Site Navigation

Iran: A snub for the West

Ahmajinedad wasn't the candidate of the establishment, but of the lower classes

16. June 2009
Anti-imperialist Camp

1. From an anti-imperialist point of view, the overwhelming victory of Ahmadinejad in the elections is positive, because the incumbent and president-elect stands for confrontation with the U.S.-led new order for the Near East.

2.    Even the Western media had to admit that it is the poor who strongly support the president. His allegations of corruption promptly gained him the epithet “populist” in the West—an indirect admission that he enjoys broad support from below.

3.    The capitalist establishment around Rafsanjani (number two of the regime and chairperson of the Assembly of Experts) and a broad coalition of Islamic forces from the “left” to the “right” actually didn’t support Ahmadinejad, but his contender Mousavi. Ayatollah Khamenei (number one and successor to Khomeini), after the elections sided with the victor; however that doesn’t mean that Ahmadinejad was his favourite candidate, because Ahmadinejad’s fiery attacks against the ruling elite gave everyone in the establishment the creeps. Khamenei’s decision was made to reinforce the stability of the system.

4.    We cannot rule out electoral fraud. Fraud happens in almost any elections in the Third World and even in the West, when opposing interests clash—and not only then. The West overlooks such imperfections if the “right” candidate wins. Only when this is not the case, they scream bloody murder. There are strong political indications that Ahmadinejad actually won by a large margin: First, he doesn’t control the state apparatus, but at most one faction within it. In a certain sense he is not part of the establishment. Reversing the results of the elections would have required a sort of coup. That in turn would have required the full support of the state apparatus, or Ahmadinejad would have had to take preventive action against those parts that oppose him. That didn’t happen. Under the conditions of a complicated factional relations and conflicts within the ruling elite the alleged giant fraud is very unlikely.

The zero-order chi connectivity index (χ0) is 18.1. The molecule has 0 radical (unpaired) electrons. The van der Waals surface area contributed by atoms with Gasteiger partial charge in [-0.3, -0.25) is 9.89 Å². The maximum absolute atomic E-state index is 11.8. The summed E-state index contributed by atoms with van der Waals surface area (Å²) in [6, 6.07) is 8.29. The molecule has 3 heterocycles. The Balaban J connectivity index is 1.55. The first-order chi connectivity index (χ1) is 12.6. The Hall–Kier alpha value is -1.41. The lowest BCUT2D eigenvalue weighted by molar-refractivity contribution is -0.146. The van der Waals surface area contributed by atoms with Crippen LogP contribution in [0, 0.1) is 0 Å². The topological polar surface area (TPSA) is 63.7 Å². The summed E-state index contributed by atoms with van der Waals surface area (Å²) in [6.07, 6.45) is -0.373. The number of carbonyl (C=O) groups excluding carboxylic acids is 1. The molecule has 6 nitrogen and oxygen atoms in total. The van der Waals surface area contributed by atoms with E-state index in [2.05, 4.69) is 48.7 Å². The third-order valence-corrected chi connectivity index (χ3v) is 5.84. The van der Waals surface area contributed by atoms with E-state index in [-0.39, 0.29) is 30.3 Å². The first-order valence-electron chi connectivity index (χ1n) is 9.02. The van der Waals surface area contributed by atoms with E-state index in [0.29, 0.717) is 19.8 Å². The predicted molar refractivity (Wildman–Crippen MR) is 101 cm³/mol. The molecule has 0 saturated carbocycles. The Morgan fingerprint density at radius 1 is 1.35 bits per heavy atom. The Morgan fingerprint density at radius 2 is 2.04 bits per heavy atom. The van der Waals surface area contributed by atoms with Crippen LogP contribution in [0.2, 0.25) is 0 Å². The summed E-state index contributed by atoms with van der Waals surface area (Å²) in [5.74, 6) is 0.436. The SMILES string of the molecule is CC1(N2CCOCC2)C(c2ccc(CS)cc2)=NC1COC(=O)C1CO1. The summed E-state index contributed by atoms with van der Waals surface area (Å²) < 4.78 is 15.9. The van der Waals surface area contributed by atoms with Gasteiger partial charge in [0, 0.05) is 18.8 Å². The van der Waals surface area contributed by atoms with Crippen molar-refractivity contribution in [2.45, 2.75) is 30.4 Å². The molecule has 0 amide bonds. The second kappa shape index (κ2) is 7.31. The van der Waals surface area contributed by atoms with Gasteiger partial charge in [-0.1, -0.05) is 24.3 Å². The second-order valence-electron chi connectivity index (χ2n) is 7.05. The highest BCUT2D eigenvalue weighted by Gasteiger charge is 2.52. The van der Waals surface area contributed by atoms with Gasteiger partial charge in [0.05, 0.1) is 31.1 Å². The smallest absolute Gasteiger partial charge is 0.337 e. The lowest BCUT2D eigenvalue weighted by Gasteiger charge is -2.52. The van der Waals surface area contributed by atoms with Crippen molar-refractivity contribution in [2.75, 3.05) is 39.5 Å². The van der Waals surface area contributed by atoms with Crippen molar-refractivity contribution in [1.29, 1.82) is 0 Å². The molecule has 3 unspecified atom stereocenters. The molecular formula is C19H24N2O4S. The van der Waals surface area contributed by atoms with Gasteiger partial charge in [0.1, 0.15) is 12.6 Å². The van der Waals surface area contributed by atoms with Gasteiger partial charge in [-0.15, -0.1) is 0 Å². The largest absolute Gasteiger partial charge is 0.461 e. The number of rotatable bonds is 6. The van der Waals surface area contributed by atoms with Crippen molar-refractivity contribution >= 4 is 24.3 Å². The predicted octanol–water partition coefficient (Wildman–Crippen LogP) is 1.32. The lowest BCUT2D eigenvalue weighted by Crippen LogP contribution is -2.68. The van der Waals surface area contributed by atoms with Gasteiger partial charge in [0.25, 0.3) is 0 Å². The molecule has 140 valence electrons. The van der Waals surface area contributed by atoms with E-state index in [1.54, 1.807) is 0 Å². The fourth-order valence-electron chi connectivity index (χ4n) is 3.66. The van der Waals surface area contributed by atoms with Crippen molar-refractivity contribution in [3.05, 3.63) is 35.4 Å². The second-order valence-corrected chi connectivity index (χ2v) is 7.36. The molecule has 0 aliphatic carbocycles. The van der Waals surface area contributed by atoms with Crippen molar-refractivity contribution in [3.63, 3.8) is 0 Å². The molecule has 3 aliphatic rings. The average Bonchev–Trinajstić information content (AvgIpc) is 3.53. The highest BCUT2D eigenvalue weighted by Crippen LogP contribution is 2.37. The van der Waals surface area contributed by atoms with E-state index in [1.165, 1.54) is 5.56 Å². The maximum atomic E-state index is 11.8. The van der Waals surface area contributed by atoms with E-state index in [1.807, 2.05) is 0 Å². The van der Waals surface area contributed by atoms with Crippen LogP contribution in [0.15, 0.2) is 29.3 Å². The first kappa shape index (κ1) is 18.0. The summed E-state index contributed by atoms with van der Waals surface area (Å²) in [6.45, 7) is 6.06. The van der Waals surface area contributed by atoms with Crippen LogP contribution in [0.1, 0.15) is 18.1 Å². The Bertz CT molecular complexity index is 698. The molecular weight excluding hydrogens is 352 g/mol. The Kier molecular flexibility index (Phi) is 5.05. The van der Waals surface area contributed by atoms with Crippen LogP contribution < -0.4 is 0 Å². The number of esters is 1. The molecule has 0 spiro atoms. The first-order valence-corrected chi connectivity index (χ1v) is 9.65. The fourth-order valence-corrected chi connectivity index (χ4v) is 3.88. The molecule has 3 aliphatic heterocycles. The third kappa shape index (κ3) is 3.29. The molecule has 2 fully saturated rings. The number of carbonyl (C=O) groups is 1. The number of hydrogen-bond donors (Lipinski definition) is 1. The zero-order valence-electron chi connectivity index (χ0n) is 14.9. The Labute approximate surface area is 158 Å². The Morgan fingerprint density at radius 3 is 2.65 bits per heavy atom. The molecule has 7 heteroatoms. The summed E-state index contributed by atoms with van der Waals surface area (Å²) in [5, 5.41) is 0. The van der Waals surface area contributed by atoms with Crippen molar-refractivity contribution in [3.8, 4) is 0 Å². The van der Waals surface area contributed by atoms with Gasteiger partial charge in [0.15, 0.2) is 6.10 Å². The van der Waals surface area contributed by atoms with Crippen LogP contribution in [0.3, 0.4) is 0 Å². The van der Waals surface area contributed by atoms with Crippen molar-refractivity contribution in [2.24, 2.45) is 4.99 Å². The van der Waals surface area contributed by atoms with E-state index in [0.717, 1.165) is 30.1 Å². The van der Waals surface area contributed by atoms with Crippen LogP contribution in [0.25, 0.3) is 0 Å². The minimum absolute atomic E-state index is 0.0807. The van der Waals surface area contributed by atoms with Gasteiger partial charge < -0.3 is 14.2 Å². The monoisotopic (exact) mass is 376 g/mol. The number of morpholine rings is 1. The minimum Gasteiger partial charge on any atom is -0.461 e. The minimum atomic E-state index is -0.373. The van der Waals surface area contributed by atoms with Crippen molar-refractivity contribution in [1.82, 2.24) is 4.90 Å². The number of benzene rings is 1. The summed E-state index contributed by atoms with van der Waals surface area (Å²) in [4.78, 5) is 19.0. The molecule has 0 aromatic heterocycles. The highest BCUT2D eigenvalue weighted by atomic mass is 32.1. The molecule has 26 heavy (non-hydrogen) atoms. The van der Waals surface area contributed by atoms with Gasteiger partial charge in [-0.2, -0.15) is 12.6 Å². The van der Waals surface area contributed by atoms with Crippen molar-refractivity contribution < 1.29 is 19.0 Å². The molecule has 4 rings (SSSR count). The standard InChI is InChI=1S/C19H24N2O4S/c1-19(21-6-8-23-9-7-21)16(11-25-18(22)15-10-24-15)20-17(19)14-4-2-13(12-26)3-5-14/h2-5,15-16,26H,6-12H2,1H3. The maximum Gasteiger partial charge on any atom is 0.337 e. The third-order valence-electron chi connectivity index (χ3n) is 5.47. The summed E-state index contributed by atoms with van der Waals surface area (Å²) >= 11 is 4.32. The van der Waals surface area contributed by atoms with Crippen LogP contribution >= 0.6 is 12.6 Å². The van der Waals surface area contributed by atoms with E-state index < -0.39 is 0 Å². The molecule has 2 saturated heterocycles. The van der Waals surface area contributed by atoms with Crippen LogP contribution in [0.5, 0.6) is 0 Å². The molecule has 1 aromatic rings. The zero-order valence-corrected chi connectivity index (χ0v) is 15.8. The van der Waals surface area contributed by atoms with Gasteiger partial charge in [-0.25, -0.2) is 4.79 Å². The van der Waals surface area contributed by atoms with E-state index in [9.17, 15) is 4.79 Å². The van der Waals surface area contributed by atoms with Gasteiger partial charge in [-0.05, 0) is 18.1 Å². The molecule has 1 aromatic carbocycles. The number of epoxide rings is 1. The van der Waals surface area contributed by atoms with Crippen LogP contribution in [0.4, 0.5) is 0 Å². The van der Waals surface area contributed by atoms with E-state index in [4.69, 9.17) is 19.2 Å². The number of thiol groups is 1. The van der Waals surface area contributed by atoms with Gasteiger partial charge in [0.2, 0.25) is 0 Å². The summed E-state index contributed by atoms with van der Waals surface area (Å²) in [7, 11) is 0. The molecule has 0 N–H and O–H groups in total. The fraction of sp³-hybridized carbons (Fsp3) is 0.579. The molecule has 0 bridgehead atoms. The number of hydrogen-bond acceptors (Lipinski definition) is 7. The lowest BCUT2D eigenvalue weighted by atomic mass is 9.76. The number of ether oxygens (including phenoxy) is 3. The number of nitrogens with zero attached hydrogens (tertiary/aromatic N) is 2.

5.    The extremely high turnout of over 80 percent is a sign of the strength and the stability of the political system of the Islamic Republic despite the strong factional fights. Such heavy polls are absolutely unheard of in the West. This high voter turnout is as much a slap in the face of Western double standards as Ahmadinejad’s victory, because the West on one hand denigrates Iran as a dictatorship and on the other hand legitimises and supports the worst dictatorships in the region, and particularly as in elections in the West there is no real opposition and only the various candidates of the elite compete, while the elections in Iran actually were about deciding the course.

6.    It is not clear whether Moussavi’s broad coalition is going to give up or not as the rift is very deep. It is obvious that important sectors of the middle class hope for a political liberalisation and cultural latitude, and these are legitimate demands; however, the current opposition organically mixes them with concessions to the West and an expressly capitalist line of the economic elites. It is this combination that is unacceptable and eventually is the millstone around the necks of those who actually demand more political freedom. Uncompromising anti-imperialism is the prerequisite for any democratic movement. The middle-class mainstream—despite some “leftist rhetoric”—is in every respect moving towards adaptation to the West.

7.    Our joy over the success of Ahmadinejad does not mean that we overlook the deep-seated problems of Iran and its regime. The lack of democratic and cultural freedoms also means oppression of national and religious minorities. Ahmadinejad transferred some wealth to the lower classes, but he was not able to relieve the economic difficulties and the structural poverty. He has nothing to offer to deviate from the capitalist path of (under)development on the fringes of the global economic regime of free trade. In addition there is the dreadful game his regime plays in Iraq, where Teheran has been supporting the U.S.-led occupation and the creation of a paradoxical U.S.-Iranian joint “protectorate.” When confronting the U.S., Iranian foreign policy often supports anti-imperialist forces (e.g. Hizbullah and Hamas), but its fundamental line is regional hegemony with a sectarian element. Because of this, the interests of the masses in pursuing a social revolution in the framework of a global anti-imperialist project often fall by the wayside.

A more detailed analysis of the election results should follow.

Anti-Imperialist Camp
14 June 2009